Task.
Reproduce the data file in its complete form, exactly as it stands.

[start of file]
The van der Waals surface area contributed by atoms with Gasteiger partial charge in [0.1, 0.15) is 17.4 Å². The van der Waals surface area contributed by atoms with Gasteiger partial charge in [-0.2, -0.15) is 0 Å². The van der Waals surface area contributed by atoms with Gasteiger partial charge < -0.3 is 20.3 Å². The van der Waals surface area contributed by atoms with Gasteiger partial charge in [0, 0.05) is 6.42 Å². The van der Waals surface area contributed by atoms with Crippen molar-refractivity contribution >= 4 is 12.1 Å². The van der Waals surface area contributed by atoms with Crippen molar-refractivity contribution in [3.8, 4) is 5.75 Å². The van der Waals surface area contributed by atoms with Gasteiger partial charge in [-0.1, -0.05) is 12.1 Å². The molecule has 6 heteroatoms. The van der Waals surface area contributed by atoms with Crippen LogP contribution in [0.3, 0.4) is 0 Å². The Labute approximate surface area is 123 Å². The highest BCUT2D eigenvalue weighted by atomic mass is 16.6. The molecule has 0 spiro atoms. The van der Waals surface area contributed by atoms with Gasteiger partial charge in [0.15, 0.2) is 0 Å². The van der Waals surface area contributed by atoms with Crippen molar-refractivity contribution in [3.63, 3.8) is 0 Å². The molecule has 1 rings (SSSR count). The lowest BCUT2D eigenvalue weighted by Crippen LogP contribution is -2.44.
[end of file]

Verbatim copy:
The van der Waals surface area contributed by atoms with Gasteiger partial charge in [0.1, 0.15) is 17.4 Å². The van der Waals surface area contributed by atoms with Gasteiger partial charge in [-0.2, -0.15) is 0 Å². The van der Waals surface area contributed by atoms with Gasteiger partial charge < -0.3 is 20.3 Å². The van der Waals surface area contributed by atoms with Gasteiger partial charge in [0, 0.05) is 6.42 Å². The van der Waals surface area contributed by atoms with Crippen molar-refractivity contribution >= 4 is 12.1 Å². The van der Waals surface area contributed by atoms with Crippen molar-refractivity contribution in [3.8, 4) is 5.75 Å². The van der Waals surface area contributed by atoms with Gasteiger partial charge in [-0.1, -0.05) is 12.1 Å². The molecule has 6 heteroatoms. The van der Waals surface area contributed by atoms with Crippen LogP contribution in [0.3, 0.4) is 0 Å². The Labute approximate surface area is 123 Å². The highest BCUT2D eigenvalue weighted by atomic mass is 16.6. The molecule has 0 spiro atoms. The van der Waals surface area contributed by atoms with Gasteiger partial charge in [0.15, 0.2) is 0 Å². The van der Waals surface area contributed by atoms with Crippen molar-refractivity contribution in [3.63, 3.8) is 0 Å². The molecule has 1 rings (SSSR count). The lowest BCUT2D eigenvalue weighted by Crippen LogP contribution is -2.44.